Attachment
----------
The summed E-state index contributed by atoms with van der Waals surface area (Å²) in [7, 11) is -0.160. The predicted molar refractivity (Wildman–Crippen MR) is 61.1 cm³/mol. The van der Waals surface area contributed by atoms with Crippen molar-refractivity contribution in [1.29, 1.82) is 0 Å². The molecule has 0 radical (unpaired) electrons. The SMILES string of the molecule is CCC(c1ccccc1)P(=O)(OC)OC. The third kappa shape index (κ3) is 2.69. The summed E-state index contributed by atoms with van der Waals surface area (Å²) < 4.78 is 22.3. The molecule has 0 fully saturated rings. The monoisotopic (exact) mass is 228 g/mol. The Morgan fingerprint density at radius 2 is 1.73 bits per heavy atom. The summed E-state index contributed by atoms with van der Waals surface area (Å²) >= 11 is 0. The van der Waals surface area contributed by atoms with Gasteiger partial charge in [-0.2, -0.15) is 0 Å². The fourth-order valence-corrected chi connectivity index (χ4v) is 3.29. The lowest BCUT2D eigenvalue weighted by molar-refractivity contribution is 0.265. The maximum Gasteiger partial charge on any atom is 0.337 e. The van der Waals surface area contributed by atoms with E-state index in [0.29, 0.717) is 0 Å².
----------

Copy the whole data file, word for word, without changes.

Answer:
The summed E-state index contributed by atoms with van der Waals surface area (Å²) in [7, 11) is -0.160. The predicted molar refractivity (Wildman–Crippen MR) is 61.1 cm³/mol. The van der Waals surface area contributed by atoms with Crippen molar-refractivity contribution in [1.29, 1.82) is 0 Å². The molecule has 0 radical (unpaired) electrons. The SMILES string of the molecule is CCC(c1ccccc1)P(=O)(OC)OC. The third kappa shape index (κ3) is 2.69. The summed E-state index contributed by atoms with van der Waals surface area (Å²) < 4.78 is 22.3. The molecule has 0 fully saturated rings. The monoisotopic (exact) mass is 228 g/mol. The Morgan fingerprint density at radius 2 is 1.73 bits per heavy atom. The summed E-state index contributed by atoms with van der Waals surface area (Å²) >= 11 is 0. The van der Waals surface area contributed by atoms with Gasteiger partial charge in [-0.2, -0.15) is 0 Å². The fourth-order valence-corrected chi connectivity index (χ4v) is 3.29. The lowest BCUT2D eigenvalue weighted by molar-refractivity contribution is 0.265. The maximum Gasteiger partial charge on any atom is 0.337 e. The van der Waals surface area contributed by atoms with E-state index in [0.29, 0.717) is 0 Å².